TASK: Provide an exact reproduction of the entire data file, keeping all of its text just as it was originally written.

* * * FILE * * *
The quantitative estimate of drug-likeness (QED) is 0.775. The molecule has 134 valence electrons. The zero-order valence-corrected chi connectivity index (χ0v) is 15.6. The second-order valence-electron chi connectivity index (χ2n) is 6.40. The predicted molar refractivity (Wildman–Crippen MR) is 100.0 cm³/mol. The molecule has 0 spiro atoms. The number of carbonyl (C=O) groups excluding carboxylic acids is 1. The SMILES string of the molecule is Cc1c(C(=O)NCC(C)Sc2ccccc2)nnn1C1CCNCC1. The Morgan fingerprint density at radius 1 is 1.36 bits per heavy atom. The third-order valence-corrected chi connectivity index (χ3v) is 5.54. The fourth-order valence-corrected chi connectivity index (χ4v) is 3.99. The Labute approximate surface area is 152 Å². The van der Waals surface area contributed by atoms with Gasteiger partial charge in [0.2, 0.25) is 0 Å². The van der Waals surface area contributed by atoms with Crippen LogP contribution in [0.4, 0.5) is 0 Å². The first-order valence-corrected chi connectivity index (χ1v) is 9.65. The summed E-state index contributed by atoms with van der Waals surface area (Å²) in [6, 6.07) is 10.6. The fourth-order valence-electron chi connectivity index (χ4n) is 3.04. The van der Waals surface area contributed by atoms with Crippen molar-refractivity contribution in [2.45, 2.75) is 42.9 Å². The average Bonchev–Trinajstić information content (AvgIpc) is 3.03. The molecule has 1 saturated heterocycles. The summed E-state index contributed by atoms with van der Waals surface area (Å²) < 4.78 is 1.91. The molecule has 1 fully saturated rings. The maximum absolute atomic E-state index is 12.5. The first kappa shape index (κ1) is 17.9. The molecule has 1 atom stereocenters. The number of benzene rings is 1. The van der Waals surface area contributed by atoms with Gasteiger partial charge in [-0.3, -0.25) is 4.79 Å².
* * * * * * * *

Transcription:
The quantitative estimate of drug-likeness (QED) is 0.775. The molecule has 134 valence electrons. The zero-order valence-corrected chi connectivity index (χ0v) is 15.6. The second-order valence-electron chi connectivity index (χ2n) is 6.40. The predicted molar refractivity (Wildman–Crippen MR) is 100.0 cm³/mol. The molecule has 0 spiro atoms. The number of carbonyl (C=O) groups excluding carboxylic acids is 1. The SMILES string of the molecule is Cc1c(C(=O)NCC(C)Sc2ccccc2)nnn1C1CCNCC1. The Morgan fingerprint density at radius 1 is 1.36 bits per heavy atom. The third-order valence-corrected chi connectivity index (χ3v) is 5.54. The fourth-order valence-corrected chi connectivity index (χ4v) is 3.99. The Labute approximate surface area is 152 Å². The van der Waals surface area contributed by atoms with Gasteiger partial charge in [0.2, 0.25) is 0 Å². The van der Waals surface area contributed by atoms with Crippen LogP contribution in [0.4, 0.5) is 0 Å². The first-order valence-corrected chi connectivity index (χ1v) is 9.65. The summed E-state index contributed by atoms with van der Waals surface area (Å²) in [6, 6.07) is 10.6. The fourth-order valence-electron chi connectivity index (χ4n) is 3.04. The van der Waals surface area contributed by atoms with Crippen molar-refractivity contribution in [2.45, 2.75) is 42.9 Å². The average Bonchev–Trinajstić information content (AvgIpc) is 3.03. The molecule has 1 saturated heterocycles. The summed E-state index contributed by atoms with van der Waals surface area (Å²) < 4.78 is 1.91. The molecule has 1 fully saturated rings. The maximum absolute atomic E-state index is 12.5. The first kappa shape index (κ1) is 17.9. The molecule has 1 atom stereocenters. The number of benzene rings is 1. The van der Waals surface area contributed by atoms with Gasteiger partial charge in [-0.3, -0.25) is 4.79 Å².